One of the things that civil liberties activists like to lament about is that the general public seems to care more about Google and Facebook using their personal data to target advertising than the government using it to target drone strikes.
The reality is that both types of abuse are dangerous, and they work hand in hand.
It's hard to find a more perfect example of this collusion than in a bill that's headed for a vote soon in the U.S. Senate: the Cybersecurity Information Sharing Act, or CISA.
CISA is an out and out surveillance bill masquerading as a cybersecurity bill. It won't stop hackers. Instead, it essentially legalizes all forms of government and corporate spying.
Here's how it works. Companies would be given new authority to monitor their users -- on their own systems as well as those of any other entity -- and then, in order to get immunity from virtually all existing surveillance laws, they would be encouraged to share vaguely defined "cyber threat indicators" with the government. This could be anything from email content, to passwords, IP addresses, or personal information associated with an account. The language of the bill is written to encourage companies to share liberally and include as many personal details as possible.
That information could then be used to further exploit a loophole in surveillance laws that gives the government legal authority for their holy grail -- "upstream" collection of domestic data directly from the cables and switches that make up the Internet.
Thanks to Edwards Snowden, we know that the NSA, FBI, and CIA have already been conducting this type of upstream surveillance on suspected hackers. CISA would give the government tons of new domestic cyber threat indicators to use for their upstream collection of information that passes over the Internet. This means they will be gathering not just data on the alleged threat, but also all of the sensitive data that may have been hacked as part of the threat. So if someone hacks all of Gmail, the hacker doesn't just get those emails, so does the U.S. government.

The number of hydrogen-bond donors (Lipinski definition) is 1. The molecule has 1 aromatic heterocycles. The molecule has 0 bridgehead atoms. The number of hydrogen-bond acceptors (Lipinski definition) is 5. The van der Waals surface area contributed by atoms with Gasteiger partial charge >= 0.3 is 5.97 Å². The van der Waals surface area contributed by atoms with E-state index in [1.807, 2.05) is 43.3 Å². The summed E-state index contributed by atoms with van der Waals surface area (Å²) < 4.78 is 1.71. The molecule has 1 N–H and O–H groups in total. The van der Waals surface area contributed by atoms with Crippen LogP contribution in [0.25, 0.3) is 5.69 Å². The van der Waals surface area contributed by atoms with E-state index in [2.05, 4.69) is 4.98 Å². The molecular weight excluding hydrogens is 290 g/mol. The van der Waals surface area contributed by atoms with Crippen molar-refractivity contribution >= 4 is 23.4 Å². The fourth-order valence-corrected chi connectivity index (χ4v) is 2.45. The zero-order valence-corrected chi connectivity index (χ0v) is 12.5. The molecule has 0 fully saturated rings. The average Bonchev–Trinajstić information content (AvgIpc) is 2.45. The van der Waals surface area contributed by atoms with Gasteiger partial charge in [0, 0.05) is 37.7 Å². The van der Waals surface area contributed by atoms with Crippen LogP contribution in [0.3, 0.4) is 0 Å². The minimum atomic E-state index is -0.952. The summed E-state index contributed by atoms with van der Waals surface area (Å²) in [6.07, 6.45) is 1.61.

The information they gather, including all the hacked data and any incidental information that happens to get swept up in the process, would be added to massive databases on people in the U.S. and all over the world that the FBI, CIA, and NSA are free to query at their leisure. This is how CISA would create a huge expansion of the "backdoor" search capabilities that the government uses to skirt the 4th Amendment and spy on Internet users without warrants and with virtually no oversight.
All of this information can be passed around the government and handed down to local law enforcement to be used in investigations that have nothing to do with cyber crime, without requiring them to ever pull a warrant. So CISA would give law enforcement a ton of new data with which to prosecute you for virtually any crime while simultaneously protecting the corporations that share the data from prosecution for any crimes possibly related to it.
There's little hope for ever challenging this system in court because you'll never know if your private information has been shared under CISA or hoovered up under a related upstream collection. In a particularly stunning display of shadyness, the bill specifically exempts all of this information from disclosure under the Freedom of Information Act or any state, local, or tribal law.
The members of Congress who are pushing hardest for the bill, unsurprisingly, have taken more than twice as much money from the defense industry than those who are opposing it. These politicians claim that CISA is intended to beef up U.S. cybersecurity and stop foreign hackers from ruining everything, but, as their funders in the defense industry know well, it will really just give the government more data and create new opportunities for contractors to sell their data analysis services.
The world's cybersecurity experts say that CISA won't stop cyber attacks, but it will create a gaping loophole for law enforcement agencies from the NSA right down to your local police department to access people's private information without a warrant. Systems like this have chilling effects on our willingness to be ourselves and speak openly on the Internet, which threatens our most basic rights.
The Internet makes a lot of good things possible, but it also makes it possible for corporations and governments to exploit us in ways they never could before. The debate over CISA is not about hackers, or China, or cybersecurity -- it's about whether we want to further normalize ubiquitous monitoring, warrantless surveillance, and unfettered manipulation of our vulnerabilities, or if we want to protect the Internet as a promising platform for freedom and self expression.